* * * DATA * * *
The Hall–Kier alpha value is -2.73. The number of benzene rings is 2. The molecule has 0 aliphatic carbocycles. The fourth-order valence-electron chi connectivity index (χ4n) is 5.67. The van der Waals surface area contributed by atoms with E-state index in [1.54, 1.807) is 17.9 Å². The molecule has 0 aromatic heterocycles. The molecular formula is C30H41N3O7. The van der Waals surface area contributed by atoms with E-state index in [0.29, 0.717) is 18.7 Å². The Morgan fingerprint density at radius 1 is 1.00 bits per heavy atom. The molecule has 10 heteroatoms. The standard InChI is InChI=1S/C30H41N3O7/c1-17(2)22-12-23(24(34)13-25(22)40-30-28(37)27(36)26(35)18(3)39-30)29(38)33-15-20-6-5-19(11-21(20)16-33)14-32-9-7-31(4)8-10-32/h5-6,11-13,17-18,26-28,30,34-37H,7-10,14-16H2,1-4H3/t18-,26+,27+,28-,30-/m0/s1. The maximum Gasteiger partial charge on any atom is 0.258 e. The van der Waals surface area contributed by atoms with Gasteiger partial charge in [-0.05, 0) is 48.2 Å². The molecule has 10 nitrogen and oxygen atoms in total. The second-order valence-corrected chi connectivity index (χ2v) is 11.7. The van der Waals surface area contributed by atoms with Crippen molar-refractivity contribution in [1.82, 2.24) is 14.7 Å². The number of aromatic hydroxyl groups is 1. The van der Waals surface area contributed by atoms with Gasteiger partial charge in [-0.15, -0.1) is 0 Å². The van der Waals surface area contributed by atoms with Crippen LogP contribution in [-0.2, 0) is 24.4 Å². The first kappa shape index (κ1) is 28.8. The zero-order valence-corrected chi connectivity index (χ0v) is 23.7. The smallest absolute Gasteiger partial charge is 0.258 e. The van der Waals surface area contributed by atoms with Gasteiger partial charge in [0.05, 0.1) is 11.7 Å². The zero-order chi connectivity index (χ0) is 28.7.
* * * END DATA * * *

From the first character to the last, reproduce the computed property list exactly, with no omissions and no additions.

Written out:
The Hall–Kier alpha value is -2.73. The number of benzene rings is 2. The molecule has 0 aliphatic carbocycles. The fourth-order valence-electron chi connectivity index (χ4n) is 5.67. The van der Waals surface area contributed by atoms with E-state index in [1.54, 1.807) is 17.9 Å². The molecule has 0 aromatic heterocycles. The molecular formula is C30H41N3O7. The van der Waals surface area contributed by atoms with E-state index in [0.29, 0.717) is 18.7 Å². The Morgan fingerprint density at radius 1 is 1.00 bits per heavy atom. The molecule has 10 heteroatoms. The standard InChI is InChI=1S/C30H41N3O7/c1-17(2)22-12-23(24(34)13-25(22)40-30-28(37)27(36)26(35)18(3)39-30)29(38)33-15-20-6-5-19(11-21(20)16-33)14-32-9-7-31(4)8-10-32/h5-6,11-13,17-18,26-28,30,34-37H,7-10,14-16H2,1-4H3/t18-,26+,27+,28-,30-/m0/s1. The maximum Gasteiger partial charge on any atom is 0.258 e. The van der Waals surface area contributed by atoms with Gasteiger partial charge in [-0.05, 0) is 48.2 Å². The molecule has 10 nitrogen and oxygen atoms in total. The second-order valence-corrected chi connectivity index (χ2v) is 11.7. The van der Waals surface area contributed by atoms with Crippen molar-refractivity contribution in [1.82, 2.24) is 14.7 Å². The number of aromatic hydroxyl groups is 1. The van der Waals surface area contributed by atoms with Gasteiger partial charge in [-0.15, -0.1) is 0 Å². The van der Waals surface area contributed by atoms with Crippen LogP contribution in [-0.2, 0) is 24.4 Å². The first kappa shape index (κ1) is 28.8. The zero-order valence-corrected chi connectivity index (χ0v) is 23.7. The smallest absolute Gasteiger partial charge is 0.258 e. The van der Waals surface area contributed by atoms with Gasteiger partial charge in [0.05, 0.1) is 11.7 Å². The zero-order chi connectivity index (χ0) is 28.7.